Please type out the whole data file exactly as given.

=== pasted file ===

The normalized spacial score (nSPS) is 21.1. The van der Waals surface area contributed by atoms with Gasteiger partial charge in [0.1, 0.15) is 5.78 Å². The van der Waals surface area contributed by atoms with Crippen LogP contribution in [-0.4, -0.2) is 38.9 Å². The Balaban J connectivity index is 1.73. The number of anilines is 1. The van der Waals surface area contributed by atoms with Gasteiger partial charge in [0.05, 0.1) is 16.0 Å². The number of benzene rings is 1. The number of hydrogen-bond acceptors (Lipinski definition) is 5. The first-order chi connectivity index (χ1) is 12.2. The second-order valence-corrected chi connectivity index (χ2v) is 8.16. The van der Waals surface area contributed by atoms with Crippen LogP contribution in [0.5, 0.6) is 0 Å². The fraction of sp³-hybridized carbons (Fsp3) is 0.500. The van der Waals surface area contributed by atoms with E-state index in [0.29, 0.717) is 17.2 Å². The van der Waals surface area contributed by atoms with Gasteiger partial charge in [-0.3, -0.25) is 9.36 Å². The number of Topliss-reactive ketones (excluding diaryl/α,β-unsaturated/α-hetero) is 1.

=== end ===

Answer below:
The normalized spacial score (nSPS) is 21.1. The van der Waals surface area contributed by atoms with Gasteiger partial charge in [0.1, 0.15) is 5.78 Å². The van der Waals surface area contributed by atoms with Crippen LogP contribution in [-0.4, -0.2) is 38.9 Å². The Balaban J connectivity index is 1.73. The number of anilines is 1. The van der Waals surface area contributed by atoms with Gasteiger partial charge in [0.05, 0.1) is 16.0 Å². The number of benzene rings is 1. The number of hydrogen-bond acceptors (Lipinski definition) is 5. The first-order chi connectivity index (χ1) is 12.2. The second-order valence-corrected chi connectivity index (χ2v) is 8.16. The van der Waals surface area contributed by atoms with Crippen LogP contribution in [0.5, 0.6) is 0 Å². The fraction of sp³-hybridized carbons (Fsp3) is 0.500. The van der Waals surface area contributed by atoms with E-state index in [0.29, 0.717) is 17.2 Å². The van der Waals surface area contributed by atoms with Gasteiger partial charge in [-0.3, -0.25) is 9.36 Å². The number of Topliss-reactive ketones (excluding diaryl/α,β-unsaturated/α-hetero) is 1.